Senator Sasse Reacts to Threats from North Korea During Stop in Nebraska City

NEBRASKA CITY, Neb. – Nebraska Republican Senator Ben Sasse would like the conversations between the United States and North Korea Supreme Leader Kim Jung-un to proceed as “plotting a way” and not inflame and escalate quickly.

His comments come a day after President Donald Trump warned North Korea he would unleash “fire and fury” against the state, as U.S. officials confirmed North Korea had miniaturized a nuclear warhead that could fit inside it’s missiles.

“We don’t want to get to a situation where he (Kim Jung-un) thinks that a U.S. strike is imminent and then therefore, he thinks there’s no cost for him just launching nuclear attacks against  Japan, against South Korea, against U.S. bases in the region (like in Guam), or trying to use some of his intercontinental technologies.”

With North Korea’s weapons now having the ability to reach North America, Sasse says it’s critically urgent for the U.S. to have a plan, but that plan needs to have a lot of Chinese pressure to cut-off supply chains and trading markets North Korea uses in the southern and southwestern parts of China.

Sasse told Nebraska City Rotarians Wednesday every scenario involving North Korea is bad and there is no good answer.

“Many Nebraskans have been asking me ‘why can’t we just take out Kim Jung-un?’ Obviously, we have the greatest special forces in the world and you can imagine scenarios where we took him out. Then the question is, what happens as North Korea breaks apart and there is nation state collapse, what happens to their nuclear materials?”

The United States and China know the nuclear material would need to be secured, but the problem is nobody knows for sure where the nuclear materials are stored, according to Sasse.

Other topics Sasse talked about during the weekly rotary meeting at the Eagle’s club, included: healthcare, illegal immigration, trade and cyber warfare.

Fischer: U.S. must address threat, can’t ‘sit and wait for North Korea to put a nuclear weapon atop a missile’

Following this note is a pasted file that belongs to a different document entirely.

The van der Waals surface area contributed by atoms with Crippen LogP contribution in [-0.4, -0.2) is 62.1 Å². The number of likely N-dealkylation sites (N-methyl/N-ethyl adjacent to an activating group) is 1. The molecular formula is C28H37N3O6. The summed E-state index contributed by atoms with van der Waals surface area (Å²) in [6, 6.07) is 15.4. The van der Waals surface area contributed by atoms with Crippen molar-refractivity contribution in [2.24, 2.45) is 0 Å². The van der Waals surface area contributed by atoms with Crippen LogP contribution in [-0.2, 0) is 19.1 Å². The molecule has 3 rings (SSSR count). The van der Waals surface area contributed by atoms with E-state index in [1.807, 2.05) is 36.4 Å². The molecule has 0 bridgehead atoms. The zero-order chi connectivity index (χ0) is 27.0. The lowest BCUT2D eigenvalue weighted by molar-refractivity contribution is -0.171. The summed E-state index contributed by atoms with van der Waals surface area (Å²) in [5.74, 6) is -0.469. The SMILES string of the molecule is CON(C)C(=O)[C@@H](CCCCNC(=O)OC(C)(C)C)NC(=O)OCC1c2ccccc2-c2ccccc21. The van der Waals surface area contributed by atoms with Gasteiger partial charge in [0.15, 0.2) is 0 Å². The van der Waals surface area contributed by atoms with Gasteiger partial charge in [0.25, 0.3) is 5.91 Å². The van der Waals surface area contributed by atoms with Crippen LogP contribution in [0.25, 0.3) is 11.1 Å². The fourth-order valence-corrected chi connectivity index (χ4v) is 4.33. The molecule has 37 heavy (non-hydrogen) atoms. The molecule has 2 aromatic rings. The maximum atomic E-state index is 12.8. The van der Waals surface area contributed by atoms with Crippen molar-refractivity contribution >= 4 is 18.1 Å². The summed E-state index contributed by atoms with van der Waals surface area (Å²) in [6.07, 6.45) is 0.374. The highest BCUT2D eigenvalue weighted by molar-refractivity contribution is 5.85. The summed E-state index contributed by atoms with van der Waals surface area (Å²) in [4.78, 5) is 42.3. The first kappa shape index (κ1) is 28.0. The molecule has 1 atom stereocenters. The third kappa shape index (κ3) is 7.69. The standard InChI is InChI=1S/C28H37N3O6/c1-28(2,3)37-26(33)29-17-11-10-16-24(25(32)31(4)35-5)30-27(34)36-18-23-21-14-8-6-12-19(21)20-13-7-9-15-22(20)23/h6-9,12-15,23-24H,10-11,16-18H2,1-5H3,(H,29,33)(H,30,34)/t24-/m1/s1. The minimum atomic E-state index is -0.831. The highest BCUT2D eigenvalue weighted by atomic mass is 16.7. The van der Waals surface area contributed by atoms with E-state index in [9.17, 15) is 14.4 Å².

ASHLAND, Neb. — The United States has strong missile defenses but can’t sit and wait for North Korea to put a nuclear weapon atop a missile, “a threat that is becoming real,” U.S. Sen. Deb Fischer, R-Neb., said Wednesday.

“We can’t allow that to happen,” Fischer told about 300 people attending a conference sponsored by the Nebraska, Omaha and Lincoln Chambers of Commerce at the Strategic Air Command & Aerospace Museum near Ashland.

One positive step, Fischer said, was the United Nation Security Council’s vote Saturday to impose economic sanctions, supported by China and Russia. Both nations have strong trade relationships with North Korea.

“So those trading relationships need to end, in many instances, if there’s going to be any kind of pressure put on the (North Korean) regime,” she said. “But we shouldn’t be naive about this, either,” since such sanctions may not stop North Korea’s missile program.

Fischer is a member of the Senate Armed Forces Committee and chairman of the subcommittee that oversees missile defenses, nuclear weapons and the U.S. Strategic Command, based at Offutt Air Force Base.

She cited recent news reports that a North Korean nuclear-tipped missile could reach major U.S. cities. Although it’s been more than a decade since North Korea’s first nuclear detonation, the Washington Post reported this week that a recent assessment by U.S. intelligence found that a critical milestone has been reached: North Korea has successfully produced a miniaturized nuclear warhead that can fit inside its missiles.

“People ask if they should be worried. Are we going to see something happen today or tomorrow?” Fischer said. “I would say to you that we live our lives, and we are realistic about the threats that we face as a nation, and we prepare for those threats, but we live our lives.

“And, again, it’s very important that we don’t just sit back, but that we engage with our friends and foes to address a danger and a threat that is becoming real and that is something that we may have to face in the not-too-distant future.”

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